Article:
Acid Reflux Plagued My Son and Daughter’s First Year of Life (published on 9/26/16 on ‘Parent.co’)

The first year of a baby’s life is amazing. Milestones such as cooing, the first smile, rolling over, crawling and walking are celebrated. I love to reminisce and watch videos, look at pictures and flip through the baby book of both my son and daughter. My son and daughter’s first year of life brought much joy. However, severe acid reflux in both of my children brought them much pain and challenges to our family.

My daughter was born seven weeks early. After three weeks of being in the NICU, my husband and I were given the green light to go home. We were ecstatic to see what the future held. When our daughter was about two months old, she was unable to sleep. She also began vomiting, crying for hours both day and night, arching her back and had difficulty gaining weight.  My husband and I knew something was wrong and our pediatrician diagnosed our daughter with acid reflux. We tried two different medications and four different formulas to help eliminate the acid reflux. My husband and I would hold our daughter upright for about twenty minutes after each feeding and had her sleep upright but nothing worked. She would often cry from being in pain and was exhausted from not sleeping. A few times, she choked on her own vomit, turned blue from not being able to breathe and CPR was almost administered. Luckily, she threw up and was able to breathe again. Seeing our baby in pain, exhausted from lack of sleep and not gaining weight all due to acid reflux was not what my husband and I envisioned when having a newborn. We feared for our baby’s health as did the pediatrician. Our daughter was referred to a Gastroenterologist (GI) doctor who ended up being our godsend.

I remember being hopeful and anxious the day of the first visit to the GI. I was hopeful he would cure my daughter but anxious he would not be able to. When asked to explain what symptoms my daughter was having, I remember breaking down. The GI was my last resort and I needed him to fix my daughter. I remember the GI being so calm and allowing me to cry. His demeanor and confidence that he would do all in his power to help my daughter helped me pull it together. He prescribed a medication and an over the counter formula which helped relieve the acid reflux in my daughter. We had our setbacks with the reflux, but overall, life was much happier. We met with the GI until my daughter ‘graduated’ right after her first birthday. At this point, she did not have any acid reflux symptoms.

After my son was born, my husband and I prayed he would not be plagued with acid reflux. His first month of life was smooth sailing. Month two came along, as did the vomiting, crying for hours every day and night, arching, screaming in pain when in the car seat and not being able to sleep. This time around the effects of the reflux seemed worse. Not only was my son impacted but my husband, daughter and I were as well. My husband and I were exhausted being up with our son for hours as he cried in pain. We also were adjusting to life with two versus one child. These factors caused tension and arguments between us. My daughter had a difficult time adjusting to a sibling, let alone a sick sibling. She began acting out by screaming and hitting. Being two years old, my daughter didn’t understand why her brother cried for hours and took away much of her parents’ attention. The constant crying impacted my bonding with my son. At times, I felt I HAD to care for him because he was sick, not because I wanted to. At times, the crying became unbearable. I would leave my son in his crib crying because I needed space to calm down and to clear my head. I felt guilty because nothing I was doing was helping to console my baby. An appointment was quickly made with my daughter’s GI.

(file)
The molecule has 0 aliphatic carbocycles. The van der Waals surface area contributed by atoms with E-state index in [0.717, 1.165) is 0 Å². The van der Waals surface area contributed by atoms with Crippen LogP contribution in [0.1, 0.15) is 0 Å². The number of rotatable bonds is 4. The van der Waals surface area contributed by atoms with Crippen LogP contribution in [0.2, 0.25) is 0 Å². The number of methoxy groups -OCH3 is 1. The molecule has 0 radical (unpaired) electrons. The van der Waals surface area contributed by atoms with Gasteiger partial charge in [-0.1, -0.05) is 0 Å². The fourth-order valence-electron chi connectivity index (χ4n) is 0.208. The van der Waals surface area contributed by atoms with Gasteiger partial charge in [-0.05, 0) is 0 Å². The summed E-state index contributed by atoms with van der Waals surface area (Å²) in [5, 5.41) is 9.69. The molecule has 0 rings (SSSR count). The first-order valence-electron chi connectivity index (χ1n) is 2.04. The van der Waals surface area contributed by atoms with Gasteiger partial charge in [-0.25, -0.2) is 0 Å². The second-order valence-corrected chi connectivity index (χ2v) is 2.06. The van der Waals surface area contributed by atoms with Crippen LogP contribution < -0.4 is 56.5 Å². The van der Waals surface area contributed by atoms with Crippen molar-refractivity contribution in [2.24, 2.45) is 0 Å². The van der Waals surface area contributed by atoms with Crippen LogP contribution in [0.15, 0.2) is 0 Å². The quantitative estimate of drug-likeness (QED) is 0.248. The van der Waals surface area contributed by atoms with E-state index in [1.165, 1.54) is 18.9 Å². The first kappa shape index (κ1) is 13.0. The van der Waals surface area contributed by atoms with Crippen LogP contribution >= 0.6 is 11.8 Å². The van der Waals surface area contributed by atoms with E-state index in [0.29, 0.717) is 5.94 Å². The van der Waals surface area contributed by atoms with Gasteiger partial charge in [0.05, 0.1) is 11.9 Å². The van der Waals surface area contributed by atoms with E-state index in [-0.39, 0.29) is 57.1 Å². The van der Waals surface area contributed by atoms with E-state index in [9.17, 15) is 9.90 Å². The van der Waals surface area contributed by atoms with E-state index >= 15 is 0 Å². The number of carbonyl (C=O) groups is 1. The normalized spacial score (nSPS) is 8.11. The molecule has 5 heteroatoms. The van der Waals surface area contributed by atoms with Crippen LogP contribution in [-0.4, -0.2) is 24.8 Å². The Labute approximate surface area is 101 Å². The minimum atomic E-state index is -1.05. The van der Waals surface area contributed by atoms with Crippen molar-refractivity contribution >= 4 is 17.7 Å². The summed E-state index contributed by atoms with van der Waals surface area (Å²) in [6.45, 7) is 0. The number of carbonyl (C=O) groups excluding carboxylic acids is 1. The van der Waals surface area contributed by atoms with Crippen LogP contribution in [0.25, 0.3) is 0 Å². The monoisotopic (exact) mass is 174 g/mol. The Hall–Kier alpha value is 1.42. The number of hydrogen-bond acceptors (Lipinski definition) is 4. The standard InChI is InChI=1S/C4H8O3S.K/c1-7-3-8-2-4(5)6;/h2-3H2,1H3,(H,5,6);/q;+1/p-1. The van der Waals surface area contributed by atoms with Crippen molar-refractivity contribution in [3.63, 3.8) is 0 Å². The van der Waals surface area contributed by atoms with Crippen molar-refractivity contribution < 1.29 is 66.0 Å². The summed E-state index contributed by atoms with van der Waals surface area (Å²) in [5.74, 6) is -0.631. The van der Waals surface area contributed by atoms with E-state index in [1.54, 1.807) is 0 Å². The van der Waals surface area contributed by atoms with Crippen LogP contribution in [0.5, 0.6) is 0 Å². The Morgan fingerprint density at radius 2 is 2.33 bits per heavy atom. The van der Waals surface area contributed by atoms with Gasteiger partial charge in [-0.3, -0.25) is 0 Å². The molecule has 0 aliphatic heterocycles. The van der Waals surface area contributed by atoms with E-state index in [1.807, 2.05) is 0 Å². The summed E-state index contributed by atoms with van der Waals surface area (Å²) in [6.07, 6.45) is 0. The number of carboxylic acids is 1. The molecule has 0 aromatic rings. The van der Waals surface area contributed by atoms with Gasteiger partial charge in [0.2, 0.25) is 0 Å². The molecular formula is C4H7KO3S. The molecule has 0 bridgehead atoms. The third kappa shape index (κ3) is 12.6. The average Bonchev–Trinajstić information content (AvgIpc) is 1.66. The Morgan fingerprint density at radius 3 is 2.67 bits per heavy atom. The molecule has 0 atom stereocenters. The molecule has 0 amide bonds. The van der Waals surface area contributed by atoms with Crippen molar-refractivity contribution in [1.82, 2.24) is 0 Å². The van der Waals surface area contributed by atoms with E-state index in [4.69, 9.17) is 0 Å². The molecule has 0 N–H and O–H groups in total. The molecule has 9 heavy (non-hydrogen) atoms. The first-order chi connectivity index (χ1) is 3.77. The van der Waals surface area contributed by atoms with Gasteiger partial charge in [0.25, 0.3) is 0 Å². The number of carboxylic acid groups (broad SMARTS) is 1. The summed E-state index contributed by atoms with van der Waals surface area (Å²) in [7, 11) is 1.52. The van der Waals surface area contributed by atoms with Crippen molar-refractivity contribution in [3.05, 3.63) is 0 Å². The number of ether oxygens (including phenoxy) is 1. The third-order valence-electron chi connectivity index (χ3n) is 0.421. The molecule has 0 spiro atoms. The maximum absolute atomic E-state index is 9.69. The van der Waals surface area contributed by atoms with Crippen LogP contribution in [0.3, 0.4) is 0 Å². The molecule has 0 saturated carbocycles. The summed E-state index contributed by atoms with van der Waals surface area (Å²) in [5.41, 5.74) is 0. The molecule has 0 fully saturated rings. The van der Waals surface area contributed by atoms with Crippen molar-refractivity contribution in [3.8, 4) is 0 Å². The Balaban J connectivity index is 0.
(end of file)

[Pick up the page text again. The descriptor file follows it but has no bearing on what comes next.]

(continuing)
The GI confirmed my son’s acid reflux to be more severe than my daughter’s acid reflux. From five weeks until fifteen months old, my son was on two different medications and on a prescription formula. The medications and formula are incredibly expensive and have cost my husband and me thousands of dollars, even with insurance coverage. Every time my son would gain weight (which was much faster than my daughter) the medications would stop working, he’d be in pain again and we’d have to increase his dosage of medication. Visits to the GI were much more frequent with my son than with my daughter.

A couple of times, the GI thought the reflux was under control. At nine months, the doctor was pleased with my son’s progress. He suggested we stop the prescription formula, give whole milk and wean off the medications. As soon as he was off his medications, my son showed the symptoms of acid reflux again and he was placed back on his medications. At a year old, the GI believed the acid reflux was under control and suggested my son be weaned off his medications. Again, my son showed signs of acid reflux and he was placed back on his medications. At 15 months, the GI suggested my son be weaned off his medications because he did believe my son to be acid reflux free. Reluctantly, I agreed to wean my son off his medications, and surprisingly, he showed no signs of acid reflux. For two weeks now, my son has no longer needed any medication. He smiles, laughs and plays more. He, and frankly, the entire household, is much happier.

Acid reflux robbed me of fully enjoying each of my child’s first year of life. It caused much pain, tears, worry and financial stress. I try to focus on all the good that happened in my daughter and son’s first year of life but acid reflux was so much a part of it. Now, I am so grateful it is no longer a component of my family.

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